GOP: Small Government, Big Bills
4 March 2004 By Stentor Danielson
Conservative discontent is starting to bubble to the surface around the country. Conservatives like to describe themselves as proponents of small government, by which they mean a government that taxes little and spends little. The current GOP establishment has bought the first part of the equation, relieving America's poor millionaires of a chunk of their tax burden. But they have shown little motivation to tackle the second. While Democrats have no ideological commitment to small government, they can get behind the issue of fiscal responsibility, and so they have been trying to make the budget deficit a campaign issue.
Conservatives feel that their principles have been sold out by a complacent Republican leadership. They have no leader to catalyze this discontent into a national force, no Howard Dean of the right. But some spots of opposition have shown up. Take for example the Republican primary race in Pennsylvania, where incumbent Arlen Specter faces a challenge from Rep. Pat Toomey. Specter, who is backed by the White House, has as his campaign theme "clout," which translates as "federal spending for Pennsylvania." Toomey, on the other hand, is fiercely ideological, promising to slash spending rather than pander with it.
There's some truth to Toomey's claim that the pork-barrel ways of Specter and the rest of the GOP establishment are not conservative. But what he misses is how fiscal irresponsibility is rooted in the conservative small-government philosophy.
To see the connection, we need to look at what the money is being spent on. There's a tendency in American politics to assume that a policy that you dislike must be good from the other side's point of view. So liberals figure that the level of their outrage at Bush is a measure of how conservative his administration is. Conservatives imagine that Bush's betrayals of conservatism must be appealing to liberals. In reality, Bush has found a "third way" between these two philosophies -- crony-ism.
It would be one thing if Republicans were funding important social needs -- say, health care for the needy and improved environmental enforcement -- in ways that efficiently achieved benefits for the nation. Instead, the money is being spent for the personal advantage of Republican leaders and those whose support they want.
The Medicare prescription drug plan, for example, was a mechanism to channel federal funds to drug companies in the guise of a plan to help seniors get medicine. Last year's omnibus spending bill had $23 billion worth of pork -- spending earmarked for projects in influential congresspeople's districts -- doubling Clinton-era levels.
Let's return to the small government formula -- less taxes, less spending. The conservative argument against taxes is, in its purest form, an accusation of theft. By the conservative view, every cent you earn belongs to you and you alone. It's not just inconvenient, it's morally illegitimate, for the government to demand a cut of your paycheck. The government hasn't earned anything.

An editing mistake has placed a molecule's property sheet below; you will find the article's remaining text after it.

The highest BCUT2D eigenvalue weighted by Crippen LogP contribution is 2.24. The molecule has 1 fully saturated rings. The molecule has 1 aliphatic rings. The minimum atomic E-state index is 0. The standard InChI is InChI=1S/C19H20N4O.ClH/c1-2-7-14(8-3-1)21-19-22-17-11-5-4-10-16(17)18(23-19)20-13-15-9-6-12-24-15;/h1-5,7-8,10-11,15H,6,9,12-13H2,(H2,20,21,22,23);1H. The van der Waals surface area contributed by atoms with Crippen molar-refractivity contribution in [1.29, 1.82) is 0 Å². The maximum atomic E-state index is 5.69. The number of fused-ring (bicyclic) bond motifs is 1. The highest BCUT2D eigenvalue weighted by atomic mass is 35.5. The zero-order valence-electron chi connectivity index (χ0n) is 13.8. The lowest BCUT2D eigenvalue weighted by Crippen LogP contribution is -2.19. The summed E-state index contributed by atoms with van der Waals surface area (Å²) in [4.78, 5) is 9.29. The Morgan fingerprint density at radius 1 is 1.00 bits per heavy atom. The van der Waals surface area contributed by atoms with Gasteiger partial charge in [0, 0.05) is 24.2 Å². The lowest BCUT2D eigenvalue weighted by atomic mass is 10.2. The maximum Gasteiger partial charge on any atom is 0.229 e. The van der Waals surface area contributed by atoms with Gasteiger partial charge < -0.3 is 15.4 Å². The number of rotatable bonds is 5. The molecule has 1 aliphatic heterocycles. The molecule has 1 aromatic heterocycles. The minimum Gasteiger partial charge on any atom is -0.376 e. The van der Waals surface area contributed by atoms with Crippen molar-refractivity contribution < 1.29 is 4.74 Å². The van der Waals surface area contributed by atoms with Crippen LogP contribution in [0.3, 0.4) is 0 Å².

With less tax revenue, the government ought to spend less. But this anti-government philosophy gets twisted around when its holders become the government. As presidents and members of Congress, Republicans find themselves charged with making use of a pot of what they take to be ill-gotten money. It's money with no strings attached, acquired not on a moral basis but through the naked power of the IRS. So it's no wonder that Republicans in government see little need to spend the federal treasury responsibly. It's free money, so it may as well be treated as spoils.
Republicans have become so addicted to giving away money that they keep going even when there's no money to give away. Having slashed tax rates, they continue to act as if the treasury were flush with cash to be misappropriated to boost their reelection campaigns.
Democrats have been no angels when it comes to using the treasury wisely (though they did better back in the Clinton years, and the current candidates won't tire of telling you so). But liberalism at least provides a philosophical corrective against viewing the taxation and spending system as a mere exercise of power, to be used at will by whoever holds the reins.
On the liberal account, taxes are owed in a moral sense to the government. Your ability to earn an income was only possible because of government services -- national defense, the rule of law, the transportation system, and so forth. Beyond selfish reasons, liberalism says that a nation is a cooperative enterprise in which people throw their lot in together. The government is our agent for carrying out social policy. Taxation and spending are a way to concentrate the surplus wealth of the country to achieve democratically agreed-upon goals.
The moral purpose of taxation puts a condition on spending the revenue -- it must be used for the social good in order to be legitimate. Responsible spending on the most worthy causes, not handouts to the most politically influential, must be the order of the day. John Kerry and the various Democratic congressional candidates need to think hard about whether they have the moral strength to resist the call of Republican spending habits.
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